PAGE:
Genetic Predictors of Weight Loss and Weight Regain After Intensive Lifestyle Modification, Metformin Treatment, or Standard Care in the Diabetes Prevention Program

Diabetes Research Center, Massachusetts General Hospital, Boston, Massachusetts, USA.
Diabetes care (Impact Factor: 8.42). 12/2011; 35(2):363-6. DOI: 10.2337/dc11-1328
Source: PubMed


We tested genetic associations with weight loss and weight regain in the Diabetes Prevention Program, a randomized controlled trial of weight loss-inducing interventions (lifestyle and metformin) versus placebo.
Sixteen obesity-predisposing single nucleotide polymorphisms (SNPs) were tested for association with short-term (baseline to 6 months) and long-term (baseline to 2 years) weight loss and weight regain (6 months to study end).
Irrespective of treatment, the Ala12 allele at PPARG associated with short- and long-term weight loss (-0.63 and -0.93 kg/allele, P ≤ 0.005, respectively). Gene-treatment interactions were observed for short-term (LYPLAL1 rs2605100, P(lifestyle*SNP) = 0.032; GNPDA2 rs10938397, P(lifestyle*SNP) = 0.016; MTCH2 rs10838738, P(lifestyle*SNP) = 0.022) and long-term (NEGR1 rs2815752, P(metformin*SNP) = 0.028; FTO rs9939609, P(lifestyle*SNP) = 0.044) weight loss. Three of 16 SNPs were associated with weight regain (NEGR1 rs2815752, BDNF rs6265, PPARG rs1801282), irrespective of treatment. TMEM18 rs6548238 and KTCD15 rs29941 showed treatment-specific effects (P(lifestyle*SNP) < 0.05).
Genetic information may help identify people who require additional support to maintain reduced weight after clinical intervention.

Download full-text


Available from: Jeanne M Mccaffery, Oct 10, 2015
1 Follower
17 Reads
  • Source
    • "Thus, many have sought to understand the mechanisms through which these processes occur in anticipation that this might aid in the prevention of diabetes. In a recent study from the Diabetes Prevention Program (DPP) [71], a multiethnic randomized clinical trial of weight loss for diabetes prevention [69], we identified a number of genetic markers that predict weight regain after intentional weight loss through lifestyle modification or metformin treatment. Two of these variants (BDNF rs6265, PPARG Pro12Ala/rs1801282) conveyed effects on weight regain that were statistically significant after adjustment for multiple hypothesis testing and were evident in the entire multiethic cohort and in Non-Hispanic Whites only, mitigating the possibility that confounding by population stratification underlies these effects. "
    [Show abstract] [Hide abstract]
    ABSTRACT: Type 2 diabetes (T2D) is one of the scourges of modern times, with many millions of people affected by the disease. Diabetes occurs most frequently in those who are overweight or obese. However, not all overweight and obese persons develop diabetes, and there are those who develop the disease who are lean and physically active. Certain ethnicities, especially indigenous populations, are at considerably higher risk of obesity and diabetes than those of white European ancestry. The patterns and distributions of diabetes have led some to speculate that the disease is caused by interactions between genetic and obesogenic lifestyle factors. Whilst to many this is a plausible explanation, remarkably little reliable evidence exists to support it. In this review, an overview of published literature relating to genetic and lifestyle risk factors for T2D is provided. The review also describes the concepts and rationale that have motivated the view that gene-lifestyle interactions cause diabetes and overviews the empirical evidence published to date to support this hypothesis.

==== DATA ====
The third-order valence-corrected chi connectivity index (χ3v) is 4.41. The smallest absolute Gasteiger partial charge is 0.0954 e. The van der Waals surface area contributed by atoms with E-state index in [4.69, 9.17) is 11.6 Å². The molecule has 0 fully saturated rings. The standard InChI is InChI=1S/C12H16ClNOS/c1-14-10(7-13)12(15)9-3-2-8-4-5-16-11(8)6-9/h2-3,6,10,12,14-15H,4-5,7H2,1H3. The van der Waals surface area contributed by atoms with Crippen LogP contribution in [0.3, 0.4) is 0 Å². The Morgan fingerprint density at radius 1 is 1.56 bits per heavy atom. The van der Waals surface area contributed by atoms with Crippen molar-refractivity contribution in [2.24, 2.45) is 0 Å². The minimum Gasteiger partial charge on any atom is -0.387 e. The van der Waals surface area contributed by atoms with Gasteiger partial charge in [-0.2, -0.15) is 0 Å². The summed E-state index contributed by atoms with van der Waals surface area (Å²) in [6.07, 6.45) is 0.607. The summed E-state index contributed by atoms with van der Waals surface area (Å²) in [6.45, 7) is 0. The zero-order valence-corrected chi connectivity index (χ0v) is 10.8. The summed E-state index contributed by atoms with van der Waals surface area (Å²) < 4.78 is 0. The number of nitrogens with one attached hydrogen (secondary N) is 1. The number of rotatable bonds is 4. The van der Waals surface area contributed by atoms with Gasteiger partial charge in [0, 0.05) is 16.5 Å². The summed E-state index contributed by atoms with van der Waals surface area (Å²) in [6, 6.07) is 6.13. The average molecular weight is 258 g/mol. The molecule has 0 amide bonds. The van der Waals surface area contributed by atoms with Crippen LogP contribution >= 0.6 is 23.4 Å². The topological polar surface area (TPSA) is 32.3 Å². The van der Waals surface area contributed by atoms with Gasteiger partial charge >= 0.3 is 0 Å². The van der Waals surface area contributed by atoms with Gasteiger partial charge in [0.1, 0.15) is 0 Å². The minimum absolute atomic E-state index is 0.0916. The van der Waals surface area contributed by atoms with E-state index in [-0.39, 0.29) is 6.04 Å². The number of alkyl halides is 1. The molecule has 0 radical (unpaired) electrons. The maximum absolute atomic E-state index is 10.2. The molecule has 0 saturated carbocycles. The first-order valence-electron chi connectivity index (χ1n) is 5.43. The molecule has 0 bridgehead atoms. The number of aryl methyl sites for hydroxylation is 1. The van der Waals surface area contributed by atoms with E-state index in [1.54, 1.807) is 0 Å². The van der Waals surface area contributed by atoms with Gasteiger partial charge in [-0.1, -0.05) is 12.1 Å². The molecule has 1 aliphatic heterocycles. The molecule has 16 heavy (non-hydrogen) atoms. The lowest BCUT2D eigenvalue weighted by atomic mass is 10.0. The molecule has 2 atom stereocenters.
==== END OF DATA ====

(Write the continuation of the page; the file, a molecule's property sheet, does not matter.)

10/2012; 2012:482186. DOI:10.6064/2012/482186
  • Source
    • "Another study, a randomized controlled trial in overweight and obese adults (n = 3,234), investigated the effect of 16 novel GWAS obesity-susceptibility variants on weight loss during a 2-year intervention program. The researchers reported gene–lifestyle interactions for short-term and long-term weight loss [63•]. Altogether, these novel findings provide supportive information for the development of effective dietary intervention strategies based on genetic background. "
    [Show abstract] [Hide abstract]
    ABSTRACT: Obesity is a complex multifaceted disease resulting from interactions between genetics and lifestyle. The proportion of phenotypic variance ascribed to genetic variance is 0.4 to 0.7 for obesity and recent years have seen considerable success in identifying disease-susceptibility variants. Although with the advent of genome-wide association studies the list of genetic variants predisposing to obesity has significantly increased the identified variants only explain a fraction of disease heritability. Studies of gene–environment interactions can provide more insight into the biological mechanisms involved in obesity despite the challenges associated with such designs. Epigenetic changes that affect gene function without DNA sequence modifications may be a key factor explaining interindividual differences in obesity, with both genetic and environmental factors influencing the epigenome. Disentangling the relative contributions of genetic, environmental and epigenetic marks to the establishment of obesity is a major challenge given the complex interplay between these determinants.
    09/2012; 1(3):184-196. DOI:10.1007/s13668-012-0022-2
  • Journal of pediatric endocrinology & metabolism: JPEM 02/2012; 25(1-2):1. DOI:10.1515/jpem-2012-0999 · 1.00 Impact Factor
Show more